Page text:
This has all been announced by zoologists at Oregon State University: http://www.world-science.net/othernews/090610_dinosaur.htm
It is suggested that both birds and dinosaurs are both descended from thecodonts. They are lizards that looked vaguely dinosaurian. But they were not true dinosaurs.
I have to commiserate with birds. Suppose you are a rooster at a cock tail-party. You happen to mention nonchalantly in passing that your line of descent goes back to the DINOSAURS. Well, the other birds look up. That gets a little respect. Other roosters get out of your way. (Of course if you are descended from a dinosaur the other roosters are also. But they don't realize that. Chickens are not very smart birds.) But it is impressive to say you are a dinosaur. To say you are descended from thecodonts does not have nearly the same cachet. [-mrl]
Units in Physics (letter of comment by Warren Montgomery):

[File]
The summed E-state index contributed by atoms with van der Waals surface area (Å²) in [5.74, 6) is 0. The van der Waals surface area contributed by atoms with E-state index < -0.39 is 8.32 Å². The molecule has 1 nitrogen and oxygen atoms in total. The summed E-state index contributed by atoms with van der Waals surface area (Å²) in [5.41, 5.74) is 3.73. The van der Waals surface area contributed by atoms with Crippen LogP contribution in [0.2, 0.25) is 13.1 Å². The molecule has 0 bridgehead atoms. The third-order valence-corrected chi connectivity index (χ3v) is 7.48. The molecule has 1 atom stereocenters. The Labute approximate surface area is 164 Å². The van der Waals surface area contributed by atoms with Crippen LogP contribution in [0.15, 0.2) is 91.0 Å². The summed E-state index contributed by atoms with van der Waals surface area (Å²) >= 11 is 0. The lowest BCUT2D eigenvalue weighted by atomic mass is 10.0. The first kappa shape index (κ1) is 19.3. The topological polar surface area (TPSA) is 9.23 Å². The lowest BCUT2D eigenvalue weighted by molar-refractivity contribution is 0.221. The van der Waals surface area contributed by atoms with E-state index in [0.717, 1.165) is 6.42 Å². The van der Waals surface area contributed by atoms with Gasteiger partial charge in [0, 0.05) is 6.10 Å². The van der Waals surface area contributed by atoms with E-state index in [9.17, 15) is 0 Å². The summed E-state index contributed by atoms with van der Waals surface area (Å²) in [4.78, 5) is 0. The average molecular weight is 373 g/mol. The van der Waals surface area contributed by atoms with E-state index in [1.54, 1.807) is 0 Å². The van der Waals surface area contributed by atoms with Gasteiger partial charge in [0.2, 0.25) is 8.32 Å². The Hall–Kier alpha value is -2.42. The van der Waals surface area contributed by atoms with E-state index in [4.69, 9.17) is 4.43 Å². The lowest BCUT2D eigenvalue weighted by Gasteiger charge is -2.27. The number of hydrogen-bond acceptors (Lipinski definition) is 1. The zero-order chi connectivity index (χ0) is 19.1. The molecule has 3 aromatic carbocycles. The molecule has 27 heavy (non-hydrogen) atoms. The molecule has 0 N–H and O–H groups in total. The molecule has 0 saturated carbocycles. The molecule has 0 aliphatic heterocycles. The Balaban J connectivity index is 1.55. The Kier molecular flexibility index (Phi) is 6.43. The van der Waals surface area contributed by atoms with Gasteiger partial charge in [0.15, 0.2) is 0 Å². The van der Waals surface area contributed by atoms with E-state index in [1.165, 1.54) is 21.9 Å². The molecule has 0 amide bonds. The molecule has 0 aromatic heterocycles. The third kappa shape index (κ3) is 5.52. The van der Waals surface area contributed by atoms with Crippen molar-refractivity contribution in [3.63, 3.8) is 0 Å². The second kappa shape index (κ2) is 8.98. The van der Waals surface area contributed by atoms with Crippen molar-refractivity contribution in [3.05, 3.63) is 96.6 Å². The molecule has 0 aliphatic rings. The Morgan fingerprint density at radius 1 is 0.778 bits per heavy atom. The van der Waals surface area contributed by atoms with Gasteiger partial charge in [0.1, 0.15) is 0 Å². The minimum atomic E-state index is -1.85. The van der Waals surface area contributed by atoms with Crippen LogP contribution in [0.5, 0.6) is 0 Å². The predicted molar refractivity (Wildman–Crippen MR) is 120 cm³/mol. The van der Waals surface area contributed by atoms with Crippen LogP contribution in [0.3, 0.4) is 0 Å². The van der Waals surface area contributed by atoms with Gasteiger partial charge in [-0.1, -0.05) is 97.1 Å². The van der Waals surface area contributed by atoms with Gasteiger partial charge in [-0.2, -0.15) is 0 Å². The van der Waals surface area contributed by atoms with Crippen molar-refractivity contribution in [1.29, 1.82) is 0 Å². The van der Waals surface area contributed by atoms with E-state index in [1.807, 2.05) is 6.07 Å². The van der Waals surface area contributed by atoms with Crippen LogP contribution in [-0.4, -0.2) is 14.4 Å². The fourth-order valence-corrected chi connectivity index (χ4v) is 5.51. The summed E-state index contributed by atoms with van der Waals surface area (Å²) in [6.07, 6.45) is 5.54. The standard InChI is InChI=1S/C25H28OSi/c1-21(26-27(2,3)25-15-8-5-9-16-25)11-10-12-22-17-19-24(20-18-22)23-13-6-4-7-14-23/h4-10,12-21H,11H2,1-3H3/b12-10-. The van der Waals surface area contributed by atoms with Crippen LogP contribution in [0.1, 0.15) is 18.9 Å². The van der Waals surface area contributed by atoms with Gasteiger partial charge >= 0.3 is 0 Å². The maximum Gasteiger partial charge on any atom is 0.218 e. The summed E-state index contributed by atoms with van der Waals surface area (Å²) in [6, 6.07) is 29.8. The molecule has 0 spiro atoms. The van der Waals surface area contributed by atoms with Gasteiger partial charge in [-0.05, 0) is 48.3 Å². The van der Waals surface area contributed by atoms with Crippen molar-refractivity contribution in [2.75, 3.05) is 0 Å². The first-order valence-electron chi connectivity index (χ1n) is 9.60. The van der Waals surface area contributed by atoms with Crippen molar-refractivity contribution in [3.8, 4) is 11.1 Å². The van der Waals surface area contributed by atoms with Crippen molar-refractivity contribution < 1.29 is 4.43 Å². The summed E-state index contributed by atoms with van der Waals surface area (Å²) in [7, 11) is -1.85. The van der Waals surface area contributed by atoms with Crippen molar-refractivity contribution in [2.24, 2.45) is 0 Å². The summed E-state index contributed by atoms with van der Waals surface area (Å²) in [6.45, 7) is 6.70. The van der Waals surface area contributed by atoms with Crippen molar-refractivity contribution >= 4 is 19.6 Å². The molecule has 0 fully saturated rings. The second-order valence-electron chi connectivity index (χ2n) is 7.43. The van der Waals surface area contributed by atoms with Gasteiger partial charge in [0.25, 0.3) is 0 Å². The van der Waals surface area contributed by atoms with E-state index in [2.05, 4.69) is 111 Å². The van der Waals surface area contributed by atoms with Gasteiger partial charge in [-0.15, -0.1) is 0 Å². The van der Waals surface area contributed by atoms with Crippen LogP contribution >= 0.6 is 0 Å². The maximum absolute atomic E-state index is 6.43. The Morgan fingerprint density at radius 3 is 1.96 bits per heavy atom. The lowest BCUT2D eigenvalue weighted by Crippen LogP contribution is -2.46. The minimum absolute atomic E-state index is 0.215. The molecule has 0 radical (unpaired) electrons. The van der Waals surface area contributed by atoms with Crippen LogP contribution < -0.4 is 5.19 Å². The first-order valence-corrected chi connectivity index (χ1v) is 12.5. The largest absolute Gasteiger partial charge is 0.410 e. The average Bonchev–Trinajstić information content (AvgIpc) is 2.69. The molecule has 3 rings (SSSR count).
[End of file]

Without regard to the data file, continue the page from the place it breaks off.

In response to Mark's comments on units in physics in the 07/24/09 issue of the MT VOID, Warren Montgomery writes:
The discussion on units reminded me of my graduate student days. Six of us sharing two offices with a small "terminal room" (remember those?) in between would often meet in the terminal room on a dull afternoon and discuss stuff like that (as well as everyone's latest sci-fi readings). One day one of my office mates set out to analyze the significance of "miles/gallon", and discovered it was in the same units as inverse acres. He thought that was an interesting coincidence, since with the right constant multiplier you could relate the number of acres required to grow the bio-fuel crop needed to propel a vehicle a fixed distance to its mileage. (We were also very fond of discussing the implications of curved space-time and whether it could be exploited to speed up the process of completing our dissertations. :-) [-wm]
Perpetual Motion Machine? (letter of comment by Robert Stampfli):